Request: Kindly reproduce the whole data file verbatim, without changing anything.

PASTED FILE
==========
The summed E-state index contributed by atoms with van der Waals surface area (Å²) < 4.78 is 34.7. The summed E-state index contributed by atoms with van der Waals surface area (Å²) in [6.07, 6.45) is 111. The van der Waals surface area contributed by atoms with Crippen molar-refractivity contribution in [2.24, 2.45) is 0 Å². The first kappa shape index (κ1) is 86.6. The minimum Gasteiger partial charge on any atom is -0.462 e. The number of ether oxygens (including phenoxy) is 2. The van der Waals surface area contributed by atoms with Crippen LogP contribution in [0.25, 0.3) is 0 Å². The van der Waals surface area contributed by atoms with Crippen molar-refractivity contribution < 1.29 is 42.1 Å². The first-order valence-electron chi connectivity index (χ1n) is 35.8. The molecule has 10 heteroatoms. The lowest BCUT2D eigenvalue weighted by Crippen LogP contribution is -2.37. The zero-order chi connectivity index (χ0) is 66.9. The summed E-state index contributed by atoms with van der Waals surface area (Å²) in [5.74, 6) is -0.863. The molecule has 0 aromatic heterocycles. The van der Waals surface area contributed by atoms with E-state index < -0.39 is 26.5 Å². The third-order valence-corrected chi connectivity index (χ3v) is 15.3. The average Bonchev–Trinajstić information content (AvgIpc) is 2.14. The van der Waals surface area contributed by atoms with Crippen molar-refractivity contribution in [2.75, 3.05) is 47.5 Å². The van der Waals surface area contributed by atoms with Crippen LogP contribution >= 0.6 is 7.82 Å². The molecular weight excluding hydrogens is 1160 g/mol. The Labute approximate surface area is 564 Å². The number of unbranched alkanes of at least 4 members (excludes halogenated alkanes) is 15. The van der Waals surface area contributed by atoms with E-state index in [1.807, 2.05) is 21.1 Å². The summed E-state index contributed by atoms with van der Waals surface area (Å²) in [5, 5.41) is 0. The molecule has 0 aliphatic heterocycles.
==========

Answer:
The summed E-state index contributed by atoms with van der Waals surface area (Å²) < 4.78 is 34.7. The summed E-state index contributed by atoms with van der Waals surface area (Å²) in [6.07, 6.45) is 111. The van der Waals surface area contributed by atoms with Crippen molar-refractivity contribution in [2.24, 2.45) is 0 Å². The first kappa shape index (κ1) is 86.6. The minimum Gasteiger partial charge on any atom is -0.462 e. The number of ether oxygens (including phenoxy) is 2. The van der Waals surface area contributed by atoms with Crippen LogP contribution in [0.25, 0.3) is 0 Å². The van der Waals surface area contributed by atoms with Crippen molar-refractivity contribution < 1.29 is 42.1 Å². The first-order valence-electron chi connectivity index (χ1n) is 35.8. The molecule has 10 heteroatoms. The lowest BCUT2D eigenvalue weighted by Crippen LogP contribution is -2.37. The zero-order chi connectivity index (χ0) is 66.9. The summed E-state index contributed by atoms with van der Waals surface area (Å²) in [5.74, 6) is -0.863. The molecule has 0 aromatic heterocycles. The van der Waals surface area contributed by atoms with E-state index < -0.39 is 26.5 Å². The third-order valence-corrected chi connectivity index (χ3v) is 15.3. The average Bonchev–Trinajstić information content (AvgIpc) is 2.14. The van der Waals surface area contributed by atoms with Crippen molar-refractivity contribution in [2.75, 3.05) is 47.5 Å². The van der Waals surface area contributed by atoms with Crippen LogP contribution >= 0.6 is 7.82 Å². The molecular weight excluding hydrogens is 1160 g/mol. The Labute approximate surface area is 564 Å². The number of unbranched alkanes of at least 4 members (excludes halogenated alkanes) is 15. The van der Waals surface area contributed by atoms with E-state index in [1.807, 2.05) is 21.1 Å². The summed E-state index contributed by atoms with van der Waals surface area (Å²) in [5, 5.41) is 0. The molecule has 0 aliphatic heterocycles.